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Competitive Spirit

SHE CAN DO ANYTHING: Keystone Junior Chloe Chapman Doesn’t Let Dwarfism Stop Her From Chasing Dreams

KNOX, Pa. (EYT/D9) — In the third grade, the other children in her class towered over her.

That’s when Chloe Chapman began to realize she was different.

“I was shorter than everyone else,” Chapman said. “A lot shorter.”

The memories of that time are fragmented. Chapman, now a junior at Keystone High School, doesn’t know why she can’t recall portions of her early life.

But now, Chapman is a typical 16-year-old girl.

(Pictured above, Chloe Chapman cheers on the Keystone football team during a game this season/submitted photo)

She plays video games. She hangs out with her friends. She likes to drive around to clear her mind, Taylor Swift playing on the radio.

Chapman is just like any teenager at Keystone — or anywhere else — except she has spondyloepiphyseal dysplasia.

It’s one of the more than 400 types of dwarfism.

Chapman refuses to let that limit or define her. She is a person, not a label.

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“The thing I always want to get across is that little people, people with dwarfism, can do the same things as everybody else — we just have to do it differently,” Chapman said. “We can accomplish anything anyone else can do. We definitely push ourselves to show that, I guess. In my personal experience, I like to push myself to show people that little people can do what everyone else can do.”

Including competitive spirit.

Chapman joined the team at Keystone this year. She was a cheerleader for the Panthers as a freshman during football season, but attended an online school for a year before returning to Keystone for her junior year.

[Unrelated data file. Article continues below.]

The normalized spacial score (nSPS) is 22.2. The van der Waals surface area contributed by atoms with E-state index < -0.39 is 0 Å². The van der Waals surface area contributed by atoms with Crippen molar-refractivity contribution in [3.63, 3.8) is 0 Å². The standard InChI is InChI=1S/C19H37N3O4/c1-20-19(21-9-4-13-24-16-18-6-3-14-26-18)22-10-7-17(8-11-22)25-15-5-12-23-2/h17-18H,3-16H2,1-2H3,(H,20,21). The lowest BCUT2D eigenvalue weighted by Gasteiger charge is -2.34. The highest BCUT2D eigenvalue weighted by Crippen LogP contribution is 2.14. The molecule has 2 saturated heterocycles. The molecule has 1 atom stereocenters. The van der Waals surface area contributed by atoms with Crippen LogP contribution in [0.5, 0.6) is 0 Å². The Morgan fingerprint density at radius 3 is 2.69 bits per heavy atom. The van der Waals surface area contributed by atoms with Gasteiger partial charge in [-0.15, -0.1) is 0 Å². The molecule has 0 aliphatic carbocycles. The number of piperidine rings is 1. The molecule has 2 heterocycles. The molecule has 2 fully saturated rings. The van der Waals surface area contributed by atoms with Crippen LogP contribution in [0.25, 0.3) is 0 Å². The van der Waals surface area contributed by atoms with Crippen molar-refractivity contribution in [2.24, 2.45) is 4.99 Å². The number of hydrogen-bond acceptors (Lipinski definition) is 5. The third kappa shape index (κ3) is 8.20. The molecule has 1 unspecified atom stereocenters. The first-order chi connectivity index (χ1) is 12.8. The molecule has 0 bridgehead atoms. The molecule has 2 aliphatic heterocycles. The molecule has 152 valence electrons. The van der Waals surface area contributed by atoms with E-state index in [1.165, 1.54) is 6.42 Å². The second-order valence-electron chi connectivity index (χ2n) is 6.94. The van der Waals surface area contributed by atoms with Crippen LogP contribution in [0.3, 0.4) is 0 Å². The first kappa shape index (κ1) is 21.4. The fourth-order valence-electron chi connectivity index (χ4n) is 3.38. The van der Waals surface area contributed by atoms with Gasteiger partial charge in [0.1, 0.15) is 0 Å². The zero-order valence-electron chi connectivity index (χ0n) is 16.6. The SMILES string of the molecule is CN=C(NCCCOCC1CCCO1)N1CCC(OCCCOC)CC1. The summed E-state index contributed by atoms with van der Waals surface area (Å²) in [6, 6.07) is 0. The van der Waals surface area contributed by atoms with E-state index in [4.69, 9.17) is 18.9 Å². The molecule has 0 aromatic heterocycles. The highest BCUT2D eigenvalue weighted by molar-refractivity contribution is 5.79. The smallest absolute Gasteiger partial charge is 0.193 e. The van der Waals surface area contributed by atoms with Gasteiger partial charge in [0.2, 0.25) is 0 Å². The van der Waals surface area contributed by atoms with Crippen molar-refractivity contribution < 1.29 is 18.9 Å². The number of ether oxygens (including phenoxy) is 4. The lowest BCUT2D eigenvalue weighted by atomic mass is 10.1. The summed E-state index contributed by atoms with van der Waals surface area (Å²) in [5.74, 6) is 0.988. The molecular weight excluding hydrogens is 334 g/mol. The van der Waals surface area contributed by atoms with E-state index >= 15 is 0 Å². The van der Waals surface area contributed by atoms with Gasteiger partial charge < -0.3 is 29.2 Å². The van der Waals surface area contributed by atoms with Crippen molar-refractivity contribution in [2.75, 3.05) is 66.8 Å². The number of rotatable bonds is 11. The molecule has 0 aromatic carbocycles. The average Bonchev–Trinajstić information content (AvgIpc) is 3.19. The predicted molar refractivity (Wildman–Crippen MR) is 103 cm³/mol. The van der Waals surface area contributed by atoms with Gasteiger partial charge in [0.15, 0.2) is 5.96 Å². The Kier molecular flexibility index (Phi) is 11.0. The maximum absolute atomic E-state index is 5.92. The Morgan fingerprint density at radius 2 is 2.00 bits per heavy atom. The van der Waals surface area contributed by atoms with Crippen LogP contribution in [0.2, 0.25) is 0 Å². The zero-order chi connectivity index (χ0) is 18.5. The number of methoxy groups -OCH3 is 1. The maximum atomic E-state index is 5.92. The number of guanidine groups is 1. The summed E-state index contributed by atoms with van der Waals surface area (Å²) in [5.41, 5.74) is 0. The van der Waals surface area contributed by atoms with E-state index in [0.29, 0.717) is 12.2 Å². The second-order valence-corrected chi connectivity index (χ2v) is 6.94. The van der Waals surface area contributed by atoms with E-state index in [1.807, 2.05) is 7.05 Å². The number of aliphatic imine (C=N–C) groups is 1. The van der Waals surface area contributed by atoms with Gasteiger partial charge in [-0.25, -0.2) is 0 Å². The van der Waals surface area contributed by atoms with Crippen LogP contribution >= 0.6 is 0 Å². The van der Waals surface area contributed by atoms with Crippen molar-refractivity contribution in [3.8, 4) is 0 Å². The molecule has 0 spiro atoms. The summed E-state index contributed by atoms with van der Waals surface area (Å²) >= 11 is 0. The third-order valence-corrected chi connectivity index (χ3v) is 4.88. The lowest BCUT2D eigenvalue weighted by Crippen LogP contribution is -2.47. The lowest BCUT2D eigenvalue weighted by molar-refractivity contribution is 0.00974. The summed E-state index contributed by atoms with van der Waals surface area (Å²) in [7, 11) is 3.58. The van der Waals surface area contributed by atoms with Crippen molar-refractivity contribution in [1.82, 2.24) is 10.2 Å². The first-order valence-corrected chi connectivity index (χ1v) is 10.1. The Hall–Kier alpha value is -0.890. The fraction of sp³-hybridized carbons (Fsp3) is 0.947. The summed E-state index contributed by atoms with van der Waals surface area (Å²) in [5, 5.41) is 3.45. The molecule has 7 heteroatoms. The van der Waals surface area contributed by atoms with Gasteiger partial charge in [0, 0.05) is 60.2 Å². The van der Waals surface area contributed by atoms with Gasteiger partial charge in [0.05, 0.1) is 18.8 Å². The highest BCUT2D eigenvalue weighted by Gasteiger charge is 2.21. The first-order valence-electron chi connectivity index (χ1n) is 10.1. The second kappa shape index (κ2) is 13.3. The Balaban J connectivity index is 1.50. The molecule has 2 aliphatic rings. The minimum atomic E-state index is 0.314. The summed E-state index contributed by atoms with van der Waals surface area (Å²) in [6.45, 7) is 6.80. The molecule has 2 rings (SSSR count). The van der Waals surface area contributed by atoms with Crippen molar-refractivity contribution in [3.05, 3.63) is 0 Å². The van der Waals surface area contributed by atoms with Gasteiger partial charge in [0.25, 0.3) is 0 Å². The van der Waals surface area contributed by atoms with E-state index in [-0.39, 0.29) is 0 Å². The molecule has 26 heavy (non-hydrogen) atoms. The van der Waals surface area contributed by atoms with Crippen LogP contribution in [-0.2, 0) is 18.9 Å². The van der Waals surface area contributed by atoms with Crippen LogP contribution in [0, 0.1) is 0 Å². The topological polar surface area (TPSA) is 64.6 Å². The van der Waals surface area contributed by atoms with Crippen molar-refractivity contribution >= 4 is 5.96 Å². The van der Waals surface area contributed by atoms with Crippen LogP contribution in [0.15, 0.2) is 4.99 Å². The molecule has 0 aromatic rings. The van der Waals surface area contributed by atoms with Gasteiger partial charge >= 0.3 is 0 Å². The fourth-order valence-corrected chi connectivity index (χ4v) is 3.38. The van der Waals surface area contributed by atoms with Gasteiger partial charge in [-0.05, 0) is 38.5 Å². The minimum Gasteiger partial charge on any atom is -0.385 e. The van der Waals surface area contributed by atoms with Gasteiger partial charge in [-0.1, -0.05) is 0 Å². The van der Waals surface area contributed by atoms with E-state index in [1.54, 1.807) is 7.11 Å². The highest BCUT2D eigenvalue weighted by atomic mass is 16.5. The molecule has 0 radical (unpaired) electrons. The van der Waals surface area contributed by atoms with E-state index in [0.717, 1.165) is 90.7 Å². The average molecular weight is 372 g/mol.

At first, Chapman wasn’t sure if she’d join the cheerleading team again. Then, she decided to go for it.

“Cheerleading has always been an interest of mine,” she said. “I did cheer camp when I was in elementary school and I liked it. When I got to high school, I always thought I wanted to do cheerleading, but I didn’t really do it for two years. Then I was like, ‘I want to try it.’ I did and I liked it.”


Chapman wanted to challenge herself.

She wanted to do all the things the other girls on the team could do. She wanted to tumble. She wanted to brace the pyramid. She wanted to be at the top of the pyramid and be part of stunts as a flyer.

She didn’t want her dwarfism to hold her back.

First-year coach Bekah Anderson was unsure.

“I was very delicate about it,” Anderson said. “I sat down with her and asked, ‘Tell me what you can do? Tell me what you want and don’t want to do. Tell me your limits. I won’t question you.’ Kind of like that. She’s been open about everything.”

Chapman said she gained a lot of respect of Anderson for that.

It was exactly the way she wanted to be treated, she said.

“I have no boundaries, but there are things I can’t do,” Chapman said, “She understands that. There are precautions I have to take. I appreciated her laying it out like that for me.”

Chapman was willing to try anything. And Anderson was willing to allow her to do just that.

First, Chapman had to get permission from her doctor, who gave her the green light — with an abundance of caution.

Competitive spirit is not for the timid. There are injuries. Sometimes serious ones. In fact, Keystone had a scare at the end of its performance at the District 9 championships on its home floor when one of its cheerleaders crumpled to the mat with a head and neck injury.

She is OK, but it highlighted just how dangerous the sport can be.

Chapman, though, is never one to shy away from a challenge. She’s always willing to prove what she can do.

“I always attempt to be in that headspace when I go into something, that I’m not going to be afraid to try something new,” Chapman said. “My favorite thing, honestly, is just learning more and getting better at it, like the jumping and just everything. Just becoming a better cheerleader overall.”

Chapman tried to tumble. She found she could. She also found she could do cartwheels. Everything she tried, she was able to do to some degree.

That was a surprise to her and to her coach, as well.

A very pleasant and fulfilling one.

“Originally I wasn’t going to compete. I decided I was going to try and found out I could actually do some stuff,” Chapman said. “I went to practice and was doing everything with my teammates. I asked my coach, ‘Can I try to jump and tumble?’ And she was like, ‘Yeah, go for it.’ And I did and I was like, ‘Wait, I can do it. Why was I saying I couldn’t do that?’